Privacy Concerns with Use of Reverse Keyword Searches by Law Enforcement
Law enforcement has a new weapon in their arsenal that has privacy advocates concerned. Lately, law enforcement has increasingly used “reverse keyword searches,” also known as “keyword warrants,” as investigative tools to find which suspects to investigate.
Recent Use of Reverse Keyword Searches in Arson Case
Just recently, in an arson case in Denver, Colorado, law enforcement requested the court order Google to comply with a reverse keyword search of the house address where a fire occurred. The judge approved the request, which required Google to tell law enforcement who searched for the home address in the fifteen days leading up to the fire. Typically, when thus ordered, Google will reveal the IP addresses of computers that searched for the address as well as relevant Google accounts connected to the search. With the information in hand, the investigators arrested three teenagers in connection with the crime, based on the information provided by Google.
But now, the defense attorney for one of the defendants has asked the judge to throw out all the reverse keyword search evidence, arguing his client was subjected to an unreasonable search, which violated his Fourth Amendment rights. The National Association of Criminal Defense Lawyers’ Fourth Amendment Center has stated that all citizens should be concerned about the implications of such searches. Specifically, they have stated that there is a fundamental privacy interest in a person’s Internet searches, which should be protected against arbitrary searches. The Electronic Frontier Foundation, another well-known privacy advocacy organization, also plans to file an amicus brief in the case, arguing against reverse keyword searches.
Privacy Concerns from Reverse Keyword Searches
The legal arguments against reverse keyword searches center around the fact that law enforcement has been using keyword warrants to find suspects instead of using them to find out more information on a subject upon which they have already investigated. For example, privacy advocates argue that the other users that had innocently searched for the Denver, Colorado address during that fifteen-day period were subject to unreasonable searches without ever knowing it. Those users had their entire search history examined by both Google employees and law enforcement officers that they never met. Privacy advocates note that, without proper restrictions on reverse keyword searches, the long arm of the law’s current use could lead to them arresting citizens that searched for terms for innocuous reasons. As an example, they note that a person searching for the specific term could trigger law enforcement investigation or surveillance, regardless of whether the person was searching that term for educational reasons or other completely innocent reasons. As such, it behooves legal counsel to keep an eye on reverse keyword searches and their increased use by law enforcement.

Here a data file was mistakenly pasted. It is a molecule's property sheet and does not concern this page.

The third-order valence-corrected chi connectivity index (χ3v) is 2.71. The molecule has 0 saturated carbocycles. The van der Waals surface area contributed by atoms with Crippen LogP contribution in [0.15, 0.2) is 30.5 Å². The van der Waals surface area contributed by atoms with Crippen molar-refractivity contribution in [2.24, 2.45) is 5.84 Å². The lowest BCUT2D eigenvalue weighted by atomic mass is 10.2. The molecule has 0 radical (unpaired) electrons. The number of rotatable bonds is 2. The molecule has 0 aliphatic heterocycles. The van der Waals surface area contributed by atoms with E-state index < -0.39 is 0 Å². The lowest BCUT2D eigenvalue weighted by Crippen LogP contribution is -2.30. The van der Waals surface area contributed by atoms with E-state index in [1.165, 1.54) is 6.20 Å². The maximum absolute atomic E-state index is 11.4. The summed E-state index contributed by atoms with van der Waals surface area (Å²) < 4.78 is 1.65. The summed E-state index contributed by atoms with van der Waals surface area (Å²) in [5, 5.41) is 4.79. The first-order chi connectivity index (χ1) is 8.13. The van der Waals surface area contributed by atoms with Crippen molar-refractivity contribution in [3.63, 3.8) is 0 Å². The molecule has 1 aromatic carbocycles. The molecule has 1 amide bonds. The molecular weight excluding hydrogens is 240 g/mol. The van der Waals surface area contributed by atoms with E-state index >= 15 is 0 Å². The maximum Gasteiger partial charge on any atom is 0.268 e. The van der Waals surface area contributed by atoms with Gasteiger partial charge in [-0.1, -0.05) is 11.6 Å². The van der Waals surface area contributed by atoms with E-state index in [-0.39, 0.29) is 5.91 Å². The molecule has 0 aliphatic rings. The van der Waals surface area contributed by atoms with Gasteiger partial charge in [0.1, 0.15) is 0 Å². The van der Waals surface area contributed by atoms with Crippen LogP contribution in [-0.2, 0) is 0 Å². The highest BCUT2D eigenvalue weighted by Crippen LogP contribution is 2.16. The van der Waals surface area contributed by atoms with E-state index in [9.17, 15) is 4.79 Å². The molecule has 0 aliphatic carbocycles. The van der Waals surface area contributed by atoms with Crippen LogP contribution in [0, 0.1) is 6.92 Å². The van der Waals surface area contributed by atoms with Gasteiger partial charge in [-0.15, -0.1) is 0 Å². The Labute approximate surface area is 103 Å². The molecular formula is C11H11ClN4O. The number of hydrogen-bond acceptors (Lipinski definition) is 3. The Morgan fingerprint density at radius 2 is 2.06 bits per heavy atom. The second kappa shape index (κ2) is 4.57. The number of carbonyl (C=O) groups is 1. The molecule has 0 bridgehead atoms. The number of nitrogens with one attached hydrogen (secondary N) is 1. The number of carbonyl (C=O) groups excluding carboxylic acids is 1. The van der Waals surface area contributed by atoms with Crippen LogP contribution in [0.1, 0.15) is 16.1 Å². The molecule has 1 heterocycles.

Key Takeaways on Privacy Concerns from the Use of Keyword Warrants by Law Enforcement
Reverse keyword searches are increasingly being used by law enforcement. This raises privacy concerns because:
Law enforcement uses the searches to find suspects instead of using them to find out more information on suspects that have already been identified;
Police have been reviewing citizens’ Internet search histories without their knowledge and consent;
Without restrictions on reverse keyword search uses, citizens could be arrested or surveilled based on their search history.